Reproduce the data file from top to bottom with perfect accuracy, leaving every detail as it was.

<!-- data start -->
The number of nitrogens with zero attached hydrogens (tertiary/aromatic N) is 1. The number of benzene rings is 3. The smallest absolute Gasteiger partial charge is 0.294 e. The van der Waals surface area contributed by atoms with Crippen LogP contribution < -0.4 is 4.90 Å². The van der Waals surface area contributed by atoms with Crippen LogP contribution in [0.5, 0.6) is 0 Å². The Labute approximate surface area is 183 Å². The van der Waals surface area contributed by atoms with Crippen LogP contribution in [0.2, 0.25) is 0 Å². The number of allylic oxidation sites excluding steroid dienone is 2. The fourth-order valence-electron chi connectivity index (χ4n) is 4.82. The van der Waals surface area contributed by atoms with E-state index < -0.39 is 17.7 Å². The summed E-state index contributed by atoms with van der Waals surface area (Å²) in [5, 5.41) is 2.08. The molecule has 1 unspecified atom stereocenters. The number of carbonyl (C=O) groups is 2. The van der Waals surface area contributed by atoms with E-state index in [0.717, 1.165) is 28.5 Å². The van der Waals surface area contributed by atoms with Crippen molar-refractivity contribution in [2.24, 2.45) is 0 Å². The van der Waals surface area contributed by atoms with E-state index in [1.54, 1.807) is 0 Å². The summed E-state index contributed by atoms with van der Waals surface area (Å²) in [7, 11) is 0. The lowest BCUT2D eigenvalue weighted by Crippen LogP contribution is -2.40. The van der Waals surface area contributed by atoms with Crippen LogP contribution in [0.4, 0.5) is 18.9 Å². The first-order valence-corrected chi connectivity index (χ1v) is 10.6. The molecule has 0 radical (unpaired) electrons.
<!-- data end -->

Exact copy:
The number of nitrogens with zero attached hydrogens (tertiary/aromatic N) is 1. The number of benzene rings is 3. The smallest absolute Gasteiger partial charge is 0.294 e. The van der Waals surface area contributed by atoms with Crippen LogP contribution < -0.4 is 4.90 Å². The van der Waals surface area contributed by atoms with Crippen LogP contribution in [0.5, 0.6) is 0 Å². The Labute approximate surface area is 183 Å². The van der Waals surface area contributed by atoms with Crippen LogP contribution in [0.2, 0.25) is 0 Å². The number of allylic oxidation sites excluding steroid dienone is 2. The fourth-order valence-electron chi connectivity index (χ4n) is 4.82. The van der Waals surface area contributed by atoms with E-state index < -0.39 is 17.7 Å². The summed E-state index contributed by atoms with van der Waals surface area (Å²) in [5, 5.41) is 2.08. The molecule has 1 unspecified atom stereocenters. The number of carbonyl (C=O) groups is 2. The van der Waals surface area contributed by atoms with E-state index in [0.717, 1.165) is 28.5 Å². The van der Waals surface area contributed by atoms with Crippen molar-refractivity contribution in [2.24, 2.45) is 0 Å². The van der Waals surface area contributed by atoms with E-state index in [1.54, 1.807) is 0 Å². The summed E-state index contributed by atoms with van der Waals surface area (Å²) in [7, 11) is 0. The lowest BCUT2D eigenvalue weighted by Crippen LogP contribution is -2.40. The van der Waals surface area contributed by atoms with Crippen LogP contribution in [0.4, 0.5) is 18.9 Å². The first-order valence-corrected chi connectivity index (χ1v) is 10.6. The molecule has 0 radical (unpaired) electrons.